|Publication number||US5612607 A|
|Application number||US 08/210,701|
|Publication date||Mar 18, 1997|
|Filing date||Mar 18, 1994|
|Priority date||Mar 18, 1993|
|Also published as||DE69400088D1, DE69400088T2, EP0616411A1, EP0616411B1|
|Publication number||08210701, 210701, US 5612607 A, US 5612607A, US-A-5612607, US5612607 A, US5612607A|
|Original Assignee||Sgs-Thomson Microelectronics S.A.|
|Export Citation||BiBTeX, EndNote, RefMan|
|Patent Citations (5), Referenced by (15), Classifications (7), Legal Events (6)|
|External Links: USPTO, USPTO Assignment, Espacenet|
1. Field of the Invention
The present invention relates to a method for the fast charging of a battery, in particular a cadmium-nickel (CdNi) type or nickel-metal-hydride (NiMh) type battery. However, this method can be useful for the fast charging of any type of battery if the charging characteristics of these batteries are similar. An object of the invention is also an improved integrated circuit capable of implementing the method of the invention.
To charge a CdNi or NiMh battery swiftly, a constant current must be injected into the battery. This current has to be all the greater as the charging needs to done swiftly. For example, a three-ampere current enables the charging of a one ampere-hour battery in slightly more than twenty minutes. The difficulty arises in determining when to stop the charging, it being known that a few minutes of overcharging reduces battery life through heating. A few tens of minutes of overcharging may put the battery out of operation or destroy it. The method of the invention makes it possible to stop the charging before the heating takes effect and hence before a state of overcharging occurs, this being achieved without the need for a costly temperature sensor.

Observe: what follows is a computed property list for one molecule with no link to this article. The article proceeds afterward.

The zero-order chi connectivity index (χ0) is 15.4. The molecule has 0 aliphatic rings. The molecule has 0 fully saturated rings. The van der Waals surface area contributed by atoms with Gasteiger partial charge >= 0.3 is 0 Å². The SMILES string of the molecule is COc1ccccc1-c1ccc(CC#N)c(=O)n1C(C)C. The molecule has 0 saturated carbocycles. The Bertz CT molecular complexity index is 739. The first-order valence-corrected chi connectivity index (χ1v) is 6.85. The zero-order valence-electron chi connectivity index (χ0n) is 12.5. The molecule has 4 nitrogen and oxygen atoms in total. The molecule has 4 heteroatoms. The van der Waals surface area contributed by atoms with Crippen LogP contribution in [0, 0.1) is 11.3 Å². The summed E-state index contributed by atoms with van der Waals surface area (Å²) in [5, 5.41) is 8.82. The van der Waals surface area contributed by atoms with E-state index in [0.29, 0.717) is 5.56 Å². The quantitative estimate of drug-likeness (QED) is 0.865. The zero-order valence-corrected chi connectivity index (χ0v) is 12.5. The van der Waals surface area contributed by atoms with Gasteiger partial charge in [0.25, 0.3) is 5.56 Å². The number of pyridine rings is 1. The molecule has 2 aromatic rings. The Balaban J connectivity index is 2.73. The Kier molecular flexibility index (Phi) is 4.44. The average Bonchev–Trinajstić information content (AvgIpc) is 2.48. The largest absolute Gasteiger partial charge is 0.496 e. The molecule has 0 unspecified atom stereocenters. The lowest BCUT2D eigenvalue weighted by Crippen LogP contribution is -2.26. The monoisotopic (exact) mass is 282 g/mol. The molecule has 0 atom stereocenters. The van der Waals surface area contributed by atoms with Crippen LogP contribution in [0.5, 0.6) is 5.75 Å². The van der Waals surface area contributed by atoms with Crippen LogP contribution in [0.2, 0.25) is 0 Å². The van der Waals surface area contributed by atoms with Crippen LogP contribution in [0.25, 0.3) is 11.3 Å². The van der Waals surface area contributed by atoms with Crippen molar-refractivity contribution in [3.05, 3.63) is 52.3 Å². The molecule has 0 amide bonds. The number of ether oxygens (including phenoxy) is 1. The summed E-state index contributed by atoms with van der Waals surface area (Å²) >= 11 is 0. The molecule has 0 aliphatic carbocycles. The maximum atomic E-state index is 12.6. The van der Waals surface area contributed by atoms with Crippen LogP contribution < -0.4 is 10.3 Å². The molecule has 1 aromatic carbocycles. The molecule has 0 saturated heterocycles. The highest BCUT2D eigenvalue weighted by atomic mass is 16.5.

2. Description of the Related Art
There are many existing methods to determine the end of the fast charging of a battery when it has reached its rated charging value. These methods are characterized by their reaction time after the end of the charging. This time should be as short as possible. These methods are also characterized by their reliability, repeatability and cost.
The most classic method used is the so-called delta-V or negative delta-V method. This method uses the characteristic curve of charging voltage of a battery, for example of the cadmium-nickel type. This curve is shown in FIG. 1a. When the battery is fully charged, or even slightly overcharged, the voltage falls slowly, after having risen continuously during the charging. This drop in voltage is detected by an electronic control circuit which then decides to stop the charging. It is possible, for example, to detect a twenty-millivolt negative delta V to stop the charging. In this case, the charging is stopped at the point A in FIG. 1a.
This method has two drawbacks. Firstly, when the voltage falls, the battery is slightly overcharged and its temperature has already started to rise. It is therefore already slightly late, for it is the heating that is the prime cause of the ageing of the batteries. This is all the more so as the charging is done speedily. The greater the current, the greater the overcharging and the overheating. Secondly, the batteries obtained by the new technologies, based on nickel-hydride, have a delta-V that is far less accentuated than that of cadmium-nickel batteries. This delta-V is therefore far more difficult to detect. Furthermore, these last-named batteries get heated to a far greater extent at the end of the charging and, hence, any overcharging is far more harmful to them. Notably, their life may be considerably shortened. The - delta V method is therefore inapplicable for nickel-hydride batteries and, furthermore, it shortens the life of cadmium-nickel batteries.
A more recent method consists of measuring the temperature of the battery and of deciding to stop the charging when the rate of increase of the temperature exceeds a certain threshold. Indeed, it is seen in FIG. 1d that the temperature remains constant almost throughout the entire charging operation. It starts rising towards the end with increasing steepness, notably in the last part of the curve. With this method for the measurement of temperature, the charging is stopped at a point B, at a point in time when the temperature rises at a speed that is greater than a certain rate fixed in advance.